Similarly one of the stories in my most recent collection is called Public Interest Story, and although in part it’s a Kafkaesque story about the modern British tabloid press, it’s also about someone being defined by the words of others. And they might be false words, but they come to define reality too, to twist reality to fit their lies.
I know that you generally prefer the term “weird fiction” over horror fiction or dark fiction. Why?
Well, personally I don’t get too hung up on genre distinctions and categorization, not when reading and certainly not when writing. But I do find some people’s definition of “horror” is too narrow – basically a cinema-based view of horror as being little more than gore and entrails and people being killed in various esoteric ways. Whereas the horror genre is really a broad church, encompassing such bloody tales but also the traditional ghost story, and… weird fiction. Which I classify as those horror stories where the horror isn’t just a monster or knife-lunatic running amok, but that horrible creeping feeling that something is wrong with reality or perception itself. Lovecraft’s messed up geometry; the ambiguity of whether the ghost exists in Turn Of The Screw; the total strangeness of Ligotti’s tales.
And also, I like the term “weird fiction” because in the literal sense it’s the most accurate – my stories are weird. (I also like Robert Aickman’s term “strange stories” for the same reasons.)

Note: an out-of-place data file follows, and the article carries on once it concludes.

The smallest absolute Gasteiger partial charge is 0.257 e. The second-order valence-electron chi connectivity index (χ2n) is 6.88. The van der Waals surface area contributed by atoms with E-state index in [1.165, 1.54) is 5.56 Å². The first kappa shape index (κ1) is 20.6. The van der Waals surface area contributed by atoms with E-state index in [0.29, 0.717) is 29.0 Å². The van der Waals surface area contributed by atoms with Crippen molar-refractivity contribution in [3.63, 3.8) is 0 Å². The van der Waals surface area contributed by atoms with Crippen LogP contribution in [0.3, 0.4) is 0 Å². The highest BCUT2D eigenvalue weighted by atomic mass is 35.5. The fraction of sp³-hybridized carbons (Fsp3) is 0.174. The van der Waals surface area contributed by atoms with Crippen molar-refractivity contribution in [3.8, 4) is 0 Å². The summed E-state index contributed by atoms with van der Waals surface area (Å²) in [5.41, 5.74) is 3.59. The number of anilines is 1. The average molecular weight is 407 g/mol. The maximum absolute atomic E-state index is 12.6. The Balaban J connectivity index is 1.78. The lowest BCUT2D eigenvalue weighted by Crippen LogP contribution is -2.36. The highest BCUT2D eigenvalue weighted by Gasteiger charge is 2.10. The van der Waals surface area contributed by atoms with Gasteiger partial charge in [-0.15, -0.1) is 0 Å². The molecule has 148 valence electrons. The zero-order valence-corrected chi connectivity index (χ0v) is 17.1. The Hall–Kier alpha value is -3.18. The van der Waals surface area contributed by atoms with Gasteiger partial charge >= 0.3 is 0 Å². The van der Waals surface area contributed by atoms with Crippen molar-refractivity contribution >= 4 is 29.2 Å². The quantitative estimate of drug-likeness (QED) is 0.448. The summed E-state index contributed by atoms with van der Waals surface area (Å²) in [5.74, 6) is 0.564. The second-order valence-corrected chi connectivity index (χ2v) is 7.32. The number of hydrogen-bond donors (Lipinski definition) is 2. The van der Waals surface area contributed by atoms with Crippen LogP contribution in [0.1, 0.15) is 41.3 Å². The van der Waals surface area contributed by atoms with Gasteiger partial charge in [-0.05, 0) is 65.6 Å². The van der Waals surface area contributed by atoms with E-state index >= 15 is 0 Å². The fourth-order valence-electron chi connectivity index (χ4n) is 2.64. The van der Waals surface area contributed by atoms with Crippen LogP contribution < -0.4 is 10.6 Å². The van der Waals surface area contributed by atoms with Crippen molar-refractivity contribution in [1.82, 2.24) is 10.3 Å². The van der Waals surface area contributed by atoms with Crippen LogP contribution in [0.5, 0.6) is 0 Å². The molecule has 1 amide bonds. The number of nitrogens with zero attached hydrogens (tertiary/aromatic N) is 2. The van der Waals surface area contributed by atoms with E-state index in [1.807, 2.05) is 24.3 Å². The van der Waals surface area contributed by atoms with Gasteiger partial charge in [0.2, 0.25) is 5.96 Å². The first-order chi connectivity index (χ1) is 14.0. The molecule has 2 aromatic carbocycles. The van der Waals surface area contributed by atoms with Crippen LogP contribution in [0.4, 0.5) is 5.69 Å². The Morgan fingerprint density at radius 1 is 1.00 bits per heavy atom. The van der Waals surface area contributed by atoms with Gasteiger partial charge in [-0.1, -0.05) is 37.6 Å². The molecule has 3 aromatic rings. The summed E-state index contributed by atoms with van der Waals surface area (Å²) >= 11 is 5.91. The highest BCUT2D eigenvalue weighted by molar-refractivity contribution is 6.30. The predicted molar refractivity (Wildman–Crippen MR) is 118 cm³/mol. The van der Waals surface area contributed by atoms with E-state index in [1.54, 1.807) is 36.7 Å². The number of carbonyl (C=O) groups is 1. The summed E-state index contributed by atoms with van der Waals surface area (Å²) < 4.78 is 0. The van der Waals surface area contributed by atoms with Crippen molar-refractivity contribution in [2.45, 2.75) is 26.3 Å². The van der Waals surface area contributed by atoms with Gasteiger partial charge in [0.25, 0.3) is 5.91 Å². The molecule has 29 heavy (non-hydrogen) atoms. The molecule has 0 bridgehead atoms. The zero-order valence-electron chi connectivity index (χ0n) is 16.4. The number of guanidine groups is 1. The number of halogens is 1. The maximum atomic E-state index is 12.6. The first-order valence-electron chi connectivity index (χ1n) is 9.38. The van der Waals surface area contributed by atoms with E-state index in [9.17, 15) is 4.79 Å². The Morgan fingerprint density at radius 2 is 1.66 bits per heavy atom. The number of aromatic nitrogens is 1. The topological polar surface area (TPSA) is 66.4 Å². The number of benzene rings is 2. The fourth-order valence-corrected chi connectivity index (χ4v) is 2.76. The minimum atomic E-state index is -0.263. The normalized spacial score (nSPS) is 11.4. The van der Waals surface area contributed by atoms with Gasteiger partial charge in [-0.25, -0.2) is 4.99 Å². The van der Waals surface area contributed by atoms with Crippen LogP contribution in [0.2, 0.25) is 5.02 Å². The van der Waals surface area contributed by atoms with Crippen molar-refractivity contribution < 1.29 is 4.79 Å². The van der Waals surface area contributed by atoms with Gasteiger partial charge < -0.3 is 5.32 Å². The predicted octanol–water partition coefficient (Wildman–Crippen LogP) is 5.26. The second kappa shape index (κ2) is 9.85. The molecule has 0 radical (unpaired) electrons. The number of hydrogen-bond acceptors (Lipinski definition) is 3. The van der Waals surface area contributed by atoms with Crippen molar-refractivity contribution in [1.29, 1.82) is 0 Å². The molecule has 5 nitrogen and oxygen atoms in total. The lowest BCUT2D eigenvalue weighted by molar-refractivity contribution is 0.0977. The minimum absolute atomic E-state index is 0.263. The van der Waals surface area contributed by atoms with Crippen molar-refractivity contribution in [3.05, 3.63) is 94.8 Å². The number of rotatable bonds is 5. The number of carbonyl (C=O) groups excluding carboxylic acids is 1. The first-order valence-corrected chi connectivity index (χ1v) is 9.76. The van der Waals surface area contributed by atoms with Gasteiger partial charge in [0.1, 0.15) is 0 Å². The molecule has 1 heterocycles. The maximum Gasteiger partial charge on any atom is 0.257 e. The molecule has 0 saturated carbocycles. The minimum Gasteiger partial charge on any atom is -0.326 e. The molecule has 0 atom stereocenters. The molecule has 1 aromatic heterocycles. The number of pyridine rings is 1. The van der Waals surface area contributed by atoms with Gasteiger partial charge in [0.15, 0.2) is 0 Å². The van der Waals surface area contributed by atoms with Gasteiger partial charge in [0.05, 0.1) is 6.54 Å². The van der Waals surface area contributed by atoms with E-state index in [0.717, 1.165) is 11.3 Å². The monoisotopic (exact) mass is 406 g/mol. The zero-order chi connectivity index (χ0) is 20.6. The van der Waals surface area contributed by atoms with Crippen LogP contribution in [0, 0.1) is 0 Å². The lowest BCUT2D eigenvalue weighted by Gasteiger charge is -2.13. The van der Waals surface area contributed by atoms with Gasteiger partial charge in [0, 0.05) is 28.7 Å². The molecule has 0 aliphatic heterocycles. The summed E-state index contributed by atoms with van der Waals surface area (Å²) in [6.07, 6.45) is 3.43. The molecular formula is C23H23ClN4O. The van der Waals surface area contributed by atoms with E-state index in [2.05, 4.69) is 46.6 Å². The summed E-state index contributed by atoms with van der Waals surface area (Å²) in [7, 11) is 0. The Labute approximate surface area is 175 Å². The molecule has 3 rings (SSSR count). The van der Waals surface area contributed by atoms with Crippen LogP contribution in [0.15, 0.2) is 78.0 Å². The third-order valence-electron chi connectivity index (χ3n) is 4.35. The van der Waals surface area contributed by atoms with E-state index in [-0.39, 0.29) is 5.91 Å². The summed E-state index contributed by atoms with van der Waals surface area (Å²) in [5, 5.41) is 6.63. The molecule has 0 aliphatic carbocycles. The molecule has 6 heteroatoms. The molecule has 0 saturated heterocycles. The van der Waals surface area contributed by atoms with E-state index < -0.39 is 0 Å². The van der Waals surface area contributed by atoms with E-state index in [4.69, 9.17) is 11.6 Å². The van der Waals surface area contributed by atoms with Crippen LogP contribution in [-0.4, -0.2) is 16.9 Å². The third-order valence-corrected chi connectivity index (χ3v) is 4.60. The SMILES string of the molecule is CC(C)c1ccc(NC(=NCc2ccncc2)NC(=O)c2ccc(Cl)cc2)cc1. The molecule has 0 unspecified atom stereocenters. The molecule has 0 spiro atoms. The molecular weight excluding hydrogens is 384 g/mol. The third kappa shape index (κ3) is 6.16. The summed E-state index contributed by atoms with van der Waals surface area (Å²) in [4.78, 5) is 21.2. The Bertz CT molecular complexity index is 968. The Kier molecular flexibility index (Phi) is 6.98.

What are your thoughts on self publishing? Do you think the market is too crowded these days?
In terms of my own fiction, I am moving away from it and towards the small-press – my most recent book Falling Over was brought out by Infinity Plus who publish some excellent genre authors. And yes, part of the reasoning behind that decision was simply to try and distinguish my stuff from the masses of dross being churned out. I do think the market is crowded, and having a publisher behind your work is one way to try and stand out.
That said, it would be hypocritical for me to criticise self-publishing too much. There’s still some gems to be found. For example, The Side Effects Of The Medication by Lauren James is one of my favourite short story collections of recent years. Self-publishing definitely has its place and hopefully over the next few years the wannabes and talentless will be weeded out and the more exciting, experimental stuff will flourish.
Will there be any more Abominable Gentlemen collections?
Well you should know the Gentlemen don’t give a straight answer to anything Charlene…
For those who don’t know, the Abominable Gentlemen are a loose collective of horror writers comprising of myself, Alan Ryker, Aaron Polson and Iain Rowan. We’ve released a number of volumes of Penny Dreadnought to showcase our short fiction and/or pave the way for a new world order. You can buy an Omnibus of all of them to date, should you be so inclined. Side effects vary from reader to reader, but are likely to include: trembling hands; creeping dread; visions of the end times; speaking in tongues; existential doubt, and an intolerance to sparkly vampires.